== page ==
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Autograph album used by an Austrian refugee

Object | Accession Number: 1994.53.6

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    Brief Narrative
    Autograph album owned by Irene Rosenthal. The leather cover is decorated with Stars of David. Irene fled Nazi ruled Austria for the United States in March 1940. German troops marched over the border into Austria in March 1938. The next day, Austria was annexed to Nazi Germany. Anti-Jewish legislation was enacted to strip Jews of their civil rights. The November 1938 Kristallnacht pogrom vandalized Jewish businesses and homes and destroyed most of the synagogues in Austria. Irene received a visa to leave Austria in March and sailed that month from Genoa, Italy, to New York.
    emigration:  1940 March
    Credit Line
    United States Holocaust Memorial Museum Collection, Gift of Jill Shellow on behalf of the Estate of Irene Rosenthal Gibian
    Artist: Irene Gibian
    Subject: Irene Gibian
    Irene Dorothy Rosenthal was born on January 27, 1906, in Vienna, Austria, to Jewish parents, Dr. Laszlo (Ladislaus) and Gisela Leuchtag Rosenthal. She had an older brother, Erich, who was born on September 5, 1905. She was raised in Hamburg, Germany. Her father had a dental office in the lower part of their house. She revealed a talent for art at any early age and received art lessons from her father. The family was well off and enjoyed vacations at the seaside with their extended family. When World War I began in 1914, Irene’s father was conscripted into the Hungarian Army as a doctor and Irene, her brother, and Mother returned to her maternal grandmother’s home in Vienna. Her father was killed during the war. Irene attended the Humanitisches Gymnasium. The loss of her father and the worldwide economic depression meant Irene had to become the family breadwinner and obtain a job rather than attend university to pursue medical and art studies. She became a secretary for a business machine supply company and soon was promoted to a management position.

    On March 12, 1938, German troops marched over the border into Austria and, the next day, Austria was annexed to the German Reich. A popular vote was held in April and the Anschluss received overwhelming support. Anti-Jewish legislation was passed and Jews were stripped of their civil rights. Seeing her country overrun by German national fanaticism and the suppression of decency, Irene decide to pursue her dream of going to the United States. She had a Slovakian passport in the name Irene Rosenthalova issued in 1939. After two years, she finally obtained permission to leave Germany and a visa to enter the US. She sailed from Genoa, Italy, on the Conte de Savoia on March 20, 1940. She planned to send for her brother and mother after she got settled in her new country. She had a friend in New York City and first settled there. In December 1940, she was in Syracuse, staying at the home of Otto Gibian. Even before the US entered the war in December 1941, Irene had lost all contact with her family in Vienna. On March 20, 1941, Irene married Otto Gibian. Irene and Otto had known each other since 1937 in Vienna where Otto had owned the Rex Company, a distributor of US business equipment. Otto, born on November 19, 1890, left Vienna in September 1938 in order to give his motherless, three year daughter Susanna a normal life. Otto was employed in Syracuse by one the companies he had dealt with, Smith and Corona Typewriters. He also operated a commercial photography studio. In April 1941, Otto submitted an affidavit of support for Irene's mother to use to apply for a US visa. She lobbied other friends to submit one for Erich.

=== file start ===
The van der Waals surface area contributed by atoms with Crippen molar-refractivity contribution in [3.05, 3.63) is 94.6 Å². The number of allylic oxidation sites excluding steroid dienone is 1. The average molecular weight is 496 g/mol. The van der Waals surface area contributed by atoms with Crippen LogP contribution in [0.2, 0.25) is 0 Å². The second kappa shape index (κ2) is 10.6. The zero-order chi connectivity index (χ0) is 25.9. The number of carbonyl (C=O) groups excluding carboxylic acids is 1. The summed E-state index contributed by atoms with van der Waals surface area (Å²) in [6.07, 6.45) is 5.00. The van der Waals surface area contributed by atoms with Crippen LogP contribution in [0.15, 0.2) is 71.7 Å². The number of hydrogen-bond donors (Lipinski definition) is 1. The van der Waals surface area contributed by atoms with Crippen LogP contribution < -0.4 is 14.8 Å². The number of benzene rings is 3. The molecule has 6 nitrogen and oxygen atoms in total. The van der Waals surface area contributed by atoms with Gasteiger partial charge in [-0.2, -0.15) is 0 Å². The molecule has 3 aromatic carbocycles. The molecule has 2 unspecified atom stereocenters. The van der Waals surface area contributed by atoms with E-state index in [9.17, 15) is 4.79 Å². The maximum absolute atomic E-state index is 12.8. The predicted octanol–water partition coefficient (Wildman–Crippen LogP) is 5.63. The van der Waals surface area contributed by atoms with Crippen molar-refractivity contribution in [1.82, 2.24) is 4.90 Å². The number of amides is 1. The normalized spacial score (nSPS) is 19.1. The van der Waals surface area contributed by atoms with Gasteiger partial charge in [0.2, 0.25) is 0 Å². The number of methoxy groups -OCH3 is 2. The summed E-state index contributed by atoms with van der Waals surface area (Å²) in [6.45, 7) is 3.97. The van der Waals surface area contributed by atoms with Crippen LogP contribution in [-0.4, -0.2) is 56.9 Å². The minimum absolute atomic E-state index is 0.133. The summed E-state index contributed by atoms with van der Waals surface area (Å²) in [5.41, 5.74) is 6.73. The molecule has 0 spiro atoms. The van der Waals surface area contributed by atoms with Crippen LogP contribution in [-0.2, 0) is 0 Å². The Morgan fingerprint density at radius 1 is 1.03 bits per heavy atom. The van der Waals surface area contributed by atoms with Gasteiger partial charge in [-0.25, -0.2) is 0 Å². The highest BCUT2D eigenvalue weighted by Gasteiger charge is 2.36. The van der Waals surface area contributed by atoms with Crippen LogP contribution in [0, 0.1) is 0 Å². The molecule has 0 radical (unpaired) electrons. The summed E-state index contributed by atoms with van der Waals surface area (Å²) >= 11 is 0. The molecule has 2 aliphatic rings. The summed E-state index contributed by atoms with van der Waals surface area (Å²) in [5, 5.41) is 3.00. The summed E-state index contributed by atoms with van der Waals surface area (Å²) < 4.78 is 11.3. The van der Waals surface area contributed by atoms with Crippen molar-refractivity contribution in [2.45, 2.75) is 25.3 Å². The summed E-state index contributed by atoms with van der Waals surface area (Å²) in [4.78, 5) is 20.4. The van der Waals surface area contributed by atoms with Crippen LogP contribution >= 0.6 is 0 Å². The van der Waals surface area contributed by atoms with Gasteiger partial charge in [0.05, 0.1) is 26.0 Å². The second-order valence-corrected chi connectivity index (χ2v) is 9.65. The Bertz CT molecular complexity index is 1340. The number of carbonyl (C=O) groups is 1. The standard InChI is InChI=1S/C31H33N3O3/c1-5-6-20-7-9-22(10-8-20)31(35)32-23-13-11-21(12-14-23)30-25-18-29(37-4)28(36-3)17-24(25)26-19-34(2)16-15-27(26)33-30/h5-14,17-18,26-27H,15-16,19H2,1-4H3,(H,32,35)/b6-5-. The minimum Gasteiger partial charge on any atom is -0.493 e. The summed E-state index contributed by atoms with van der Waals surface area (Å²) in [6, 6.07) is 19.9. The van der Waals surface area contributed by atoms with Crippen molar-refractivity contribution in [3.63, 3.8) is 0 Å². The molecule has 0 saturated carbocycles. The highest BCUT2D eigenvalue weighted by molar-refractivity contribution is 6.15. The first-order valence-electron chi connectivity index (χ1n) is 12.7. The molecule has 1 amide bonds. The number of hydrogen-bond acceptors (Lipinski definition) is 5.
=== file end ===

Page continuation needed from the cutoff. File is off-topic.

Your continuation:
The war in Europe ended in May 1945. Eventually, Irene learned that only a few distant relatives and her cousins from Hamburg had survived. Her mother and brother had been forced from their home. She believed that they were deported to Izbica in Poland and then killed. In 1946, she learned from the National Refugee Service that her brother Erich died on July 17, 1945, from injuries incurred in an air raid. Her mother, age 69, was recorded as missing.
    Irene and Otto separated in 1948. Irene established a successful career as a commercial artist. Her illustrations were published in books and magazines. She later became certified as a botanical and scientific illustrator for the US Department of Agriculture. Otto, age 67, died in 1957 (or 1963), in Vienna where he had gone for business in 1951. Irene, age 88, died in Washington DC in 1994.

    Physical Details

    German English
    Information Forms
    Physical Description
    Leather bound autograph album containing inscriptions, sketches, and autographs. The cover is decorated with metallic ornamentation and imprinted with 6 Stars of David.
    overall: Height: 7.625 inches (19.368 cm) | Width: 5.000 inches (12.7 cm) | Depth: 1.500 inches (3.81 cm)
    overall : leather, paper, metal, graphite, ink, gold leaf, adhesive

    Rights & Restrictions

    Conditions on Access
    No restrictions on access
    Conditions on Use
    No restrictions on use

    Keywords & Subjects

    Administrative Notes

    The autograph album was donated to the United States Holocaust Memorial Museum in 1994 by Jill Shellow on behalf of the Estate of Irene Rosenthal Gibian.
    Funding Note
    The cataloging of this artifact has been supported by a grant from the Conference on Jewish Material Claims Against Germany.
    Record last modified:
    2022-07-28 18:22:26
    This page:

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